• Any vaginal bleeding in women past the menopause.
  • An early symptom in some cases is a vaginal discharge that smells unpleasant, or discomfort or pain during sex.

All of the above symptoms can be caused by various other common conditions. But if you develop any of these symptoms, you should have it checked by a doctor.

In time, if the cancer spreads to other parts of the body, various other symptoms can develop.

How is cervical cancer diagnosed and assessed?

To confirm the diagnosis

A doctor will usually do a vaginal examination .If cervical cancer is suspected, you will usually be referred for colposcopy.
Colposcopy is a more detailed examination of the cervix. For this test, a speculum is gently put into the vagina so the cervix can be seen. During colposcopy it is usual to take a small piece of tissue from the cervix (biopsy). The biopsy sample is then examined under a microscope to look for cancer cells.

Assessing the extent and spread

If you are found to have cervical cancer then further tests may be advised to assess if the cancer has spread. For example, a CT scan, an MRI scan, a chest X-ray, an ultrasound scan, blood tests or other tests. This assessment is called staging of the cancer. The aim of staging is to find out:

  • How much the tumour has grown, and whether it has grown to other nearby structures such as the bladder or rectum.
  • Whether the cancer has spread to local lymph glands (nodes).
  • Whether the cancer has spread to other areas of the body (metastasised).

Finding out the stage of the cancer helps doctors to advise on the best treatment options. It also gives a reasonable indication of outlook (prognosis).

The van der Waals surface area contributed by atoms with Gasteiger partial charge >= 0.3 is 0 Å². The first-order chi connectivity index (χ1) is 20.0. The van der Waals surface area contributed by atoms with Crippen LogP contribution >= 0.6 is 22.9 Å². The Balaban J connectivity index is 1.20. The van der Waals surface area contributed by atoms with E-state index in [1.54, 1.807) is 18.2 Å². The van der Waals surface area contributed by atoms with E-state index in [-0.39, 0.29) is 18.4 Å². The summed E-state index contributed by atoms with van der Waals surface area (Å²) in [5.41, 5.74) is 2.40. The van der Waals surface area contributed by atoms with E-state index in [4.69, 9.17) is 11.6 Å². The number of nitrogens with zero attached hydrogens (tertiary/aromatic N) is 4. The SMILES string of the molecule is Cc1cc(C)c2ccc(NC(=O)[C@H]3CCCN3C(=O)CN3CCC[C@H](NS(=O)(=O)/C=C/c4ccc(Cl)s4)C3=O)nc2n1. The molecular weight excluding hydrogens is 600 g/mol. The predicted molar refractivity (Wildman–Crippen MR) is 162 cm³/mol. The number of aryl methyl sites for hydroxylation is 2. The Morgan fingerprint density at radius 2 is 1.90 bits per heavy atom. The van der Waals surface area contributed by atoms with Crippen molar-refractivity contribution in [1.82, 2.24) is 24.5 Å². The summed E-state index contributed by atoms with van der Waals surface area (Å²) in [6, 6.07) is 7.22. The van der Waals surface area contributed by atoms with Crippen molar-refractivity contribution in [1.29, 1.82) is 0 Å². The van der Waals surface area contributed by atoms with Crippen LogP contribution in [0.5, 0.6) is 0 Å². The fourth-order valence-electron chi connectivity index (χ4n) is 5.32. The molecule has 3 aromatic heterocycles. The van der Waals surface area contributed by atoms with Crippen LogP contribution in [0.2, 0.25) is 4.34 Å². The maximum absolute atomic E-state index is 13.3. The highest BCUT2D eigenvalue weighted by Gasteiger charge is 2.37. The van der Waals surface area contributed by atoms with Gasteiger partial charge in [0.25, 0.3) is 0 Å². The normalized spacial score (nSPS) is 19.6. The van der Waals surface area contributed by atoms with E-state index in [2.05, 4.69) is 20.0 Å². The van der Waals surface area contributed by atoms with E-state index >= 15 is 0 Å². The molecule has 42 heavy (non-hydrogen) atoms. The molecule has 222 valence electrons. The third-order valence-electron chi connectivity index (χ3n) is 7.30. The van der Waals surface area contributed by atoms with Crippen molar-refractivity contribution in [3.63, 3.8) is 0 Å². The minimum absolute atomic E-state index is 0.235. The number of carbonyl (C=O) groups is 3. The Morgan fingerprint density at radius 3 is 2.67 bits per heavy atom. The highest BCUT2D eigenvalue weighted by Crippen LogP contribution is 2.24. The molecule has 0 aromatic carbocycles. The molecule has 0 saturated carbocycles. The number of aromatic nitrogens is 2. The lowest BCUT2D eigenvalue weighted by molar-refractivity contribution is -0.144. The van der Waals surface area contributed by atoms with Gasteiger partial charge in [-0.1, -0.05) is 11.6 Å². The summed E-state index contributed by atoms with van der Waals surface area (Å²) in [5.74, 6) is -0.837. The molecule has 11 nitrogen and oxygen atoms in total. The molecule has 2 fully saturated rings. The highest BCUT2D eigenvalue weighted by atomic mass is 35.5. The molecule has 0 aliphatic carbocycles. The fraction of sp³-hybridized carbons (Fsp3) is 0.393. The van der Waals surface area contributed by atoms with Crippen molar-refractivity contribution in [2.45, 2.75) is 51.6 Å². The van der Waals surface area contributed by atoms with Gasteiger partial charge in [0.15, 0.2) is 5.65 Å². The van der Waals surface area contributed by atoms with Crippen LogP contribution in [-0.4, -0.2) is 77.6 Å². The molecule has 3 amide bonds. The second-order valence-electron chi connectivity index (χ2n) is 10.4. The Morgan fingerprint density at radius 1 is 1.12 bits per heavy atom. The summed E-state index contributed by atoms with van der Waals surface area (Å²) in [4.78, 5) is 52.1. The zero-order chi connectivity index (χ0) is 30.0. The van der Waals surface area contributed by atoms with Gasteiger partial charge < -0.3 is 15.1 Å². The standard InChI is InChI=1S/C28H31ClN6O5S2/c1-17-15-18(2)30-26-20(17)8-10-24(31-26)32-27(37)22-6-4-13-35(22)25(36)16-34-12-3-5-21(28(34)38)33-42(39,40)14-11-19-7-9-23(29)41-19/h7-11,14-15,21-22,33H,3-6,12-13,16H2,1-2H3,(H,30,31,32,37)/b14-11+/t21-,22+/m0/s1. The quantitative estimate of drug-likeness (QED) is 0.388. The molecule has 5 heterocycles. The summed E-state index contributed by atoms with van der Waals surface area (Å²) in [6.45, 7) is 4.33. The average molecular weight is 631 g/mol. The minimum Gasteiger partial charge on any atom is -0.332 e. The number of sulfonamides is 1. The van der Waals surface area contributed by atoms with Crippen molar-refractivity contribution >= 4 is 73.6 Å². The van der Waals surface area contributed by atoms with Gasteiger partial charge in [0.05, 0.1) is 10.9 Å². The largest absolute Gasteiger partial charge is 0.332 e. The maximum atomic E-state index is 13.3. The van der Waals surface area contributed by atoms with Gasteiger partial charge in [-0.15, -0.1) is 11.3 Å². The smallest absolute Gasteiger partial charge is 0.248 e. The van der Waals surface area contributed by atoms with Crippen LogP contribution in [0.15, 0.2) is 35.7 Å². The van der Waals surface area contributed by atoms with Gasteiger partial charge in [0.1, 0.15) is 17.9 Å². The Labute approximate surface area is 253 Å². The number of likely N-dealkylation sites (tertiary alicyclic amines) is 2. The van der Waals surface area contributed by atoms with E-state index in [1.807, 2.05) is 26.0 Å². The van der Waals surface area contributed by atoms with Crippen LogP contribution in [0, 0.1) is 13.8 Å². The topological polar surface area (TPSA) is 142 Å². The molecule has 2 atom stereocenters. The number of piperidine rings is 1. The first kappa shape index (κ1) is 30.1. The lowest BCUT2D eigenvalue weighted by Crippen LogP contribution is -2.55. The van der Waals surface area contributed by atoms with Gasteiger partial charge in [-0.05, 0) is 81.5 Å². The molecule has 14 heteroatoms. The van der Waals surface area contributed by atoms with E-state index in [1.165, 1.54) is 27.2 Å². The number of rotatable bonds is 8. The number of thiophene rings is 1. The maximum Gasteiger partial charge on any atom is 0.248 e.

What are the treatment options for cervical cancer?

Treatment options which may be considered include surgery, radiotherapy, chemotherapy, or a combination of these treatments. The treatment advised for each case depends on various factors. For example, the stage of the cancer (how large the primary cancer tumour is and whether it has spread), and your general health.


An operation to remove the cervix and uterus (hysterectomy) is a common treatment. If the cancer is at an early stage and has not spread then surgery alone can be curative. In some cases, where the cancer is at a very early stage, it may be possible to just remove the part of the cervix affected by the cancer without removing the entire uterus. This would mean that you could still have children.

If the cancer has spread to other parts of the body, surgery may still be advised, often in addition to other treatments. For example, in some cases where the cancer has spread to other nearby structures, extensive surgery may be an option. This may be to remove not only the cervix and uterus but also nearby structures which may have become affected such as the bladder and/or bowel.

Even if the cancer is advanced and a cure is not possible, some surgical techniques may still have a place to ease symptoms. For example, to relieve a blockage of the bowel or urinary tract which has been caused by the spread of the cancer.


Radiotherapy is a treatment which uses high-energy beams of radiation to kill cancer cells, or stops cancer cells from multiplying. Radiotherapy alone can be curative for early-stage cervical cancer and may be an alternative to surgery. For more advanced cancers, radiotherapy may be advised in addition to other treatments.

Two types of radiotherapy are used for cervical cancer – external (radiation is targeted on the cancer from a machine) and internal (placing a small radioactive implant in vagina).


This is a treatment using anti-cancer drugs which kill cancer cells, or stop them from multiplying. Chemotherapy may be given in addition to radiotherapy or surgery in certain situations.

What is the outlook (prognosis)?

The outlook is best in those who are diagnosed when the cancer is confined to the cervix and has not spread. Treatment in this situation gives a good chance of cure for 8-9 women out of 10. For women who are diagnosed when the cancer has already spread, a cure is less likely but still possible. Even if a cure is not possible, treatment can often slow down the progression of the cancer.